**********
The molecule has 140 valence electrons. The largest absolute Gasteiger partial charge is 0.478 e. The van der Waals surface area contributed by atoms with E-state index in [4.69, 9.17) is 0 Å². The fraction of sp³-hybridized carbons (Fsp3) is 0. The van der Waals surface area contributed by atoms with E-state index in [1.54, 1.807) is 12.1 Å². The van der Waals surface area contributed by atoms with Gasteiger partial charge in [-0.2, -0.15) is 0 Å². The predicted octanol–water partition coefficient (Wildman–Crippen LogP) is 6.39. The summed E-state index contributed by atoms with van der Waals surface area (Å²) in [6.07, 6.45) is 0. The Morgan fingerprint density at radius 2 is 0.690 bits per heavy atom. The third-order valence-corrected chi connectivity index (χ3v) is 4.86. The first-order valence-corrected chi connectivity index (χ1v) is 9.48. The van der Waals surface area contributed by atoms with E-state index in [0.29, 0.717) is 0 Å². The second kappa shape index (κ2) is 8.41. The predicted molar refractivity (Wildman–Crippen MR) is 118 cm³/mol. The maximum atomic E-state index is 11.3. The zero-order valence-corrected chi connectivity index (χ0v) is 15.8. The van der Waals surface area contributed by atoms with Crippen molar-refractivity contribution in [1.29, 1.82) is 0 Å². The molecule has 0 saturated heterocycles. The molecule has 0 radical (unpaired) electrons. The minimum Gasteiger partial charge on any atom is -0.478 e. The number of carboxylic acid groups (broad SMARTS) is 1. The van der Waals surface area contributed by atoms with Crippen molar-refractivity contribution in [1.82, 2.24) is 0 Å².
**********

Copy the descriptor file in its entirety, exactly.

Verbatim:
The molecule has 140 valence electrons. The largest absolute Gasteiger partial charge is 0.478 e. The van der Waals surface area contributed by atoms with E-state index in [4.69, 9.17) is 0 Å². The fraction of sp³-hybridized carbons (Fsp3) is 0. The van der Waals surface area contributed by atoms with E-state index in [1.54, 1.807) is 12.1 Å². The van der Waals surface area contributed by atoms with Gasteiger partial charge in [-0.2, -0.15) is 0 Å². The predicted octanol–water partition coefficient (Wildman–Crippen LogP) is 6.39. The summed E-state index contributed by atoms with van der Waals surface area (Å²) in [6.07, 6.45) is 0. The Morgan fingerprint density at radius 2 is 0.690 bits per heavy atom. The third-order valence-corrected chi connectivity index (χ3v) is 4.86. The first-order valence-corrected chi connectivity index (χ1v) is 9.48. The van der Waals surface area contributed by atoms with E-state index in [0.29, 0.717) is 0 Å². The second kappa shape index (κ2) is 8.41. The predicted molar refractivity (Wildman–Crippen MR) is 118 cm³/mol. The maximum atomic E-state index is 11.3. The zero-order valence-corrected chi connectivity index (χ0v) is 15.8. The van der Waals surface area contributed by atoms with Crippen molar-refractivity contribution in [1.29, 1.82) is 0 Å². The molecule has 0 saturated heterocycles. The molecule has 0 radical (unpaired) electrons. The minimum Gasteiger partial charge on any atom is -0.478 e. The number of carboxylic acid groups (broad SMARTS) is 1. The van der Waals surface area contributed by atoms with Crippen molar-refractivity contribution in [1.82, 2.24) is 0 Å².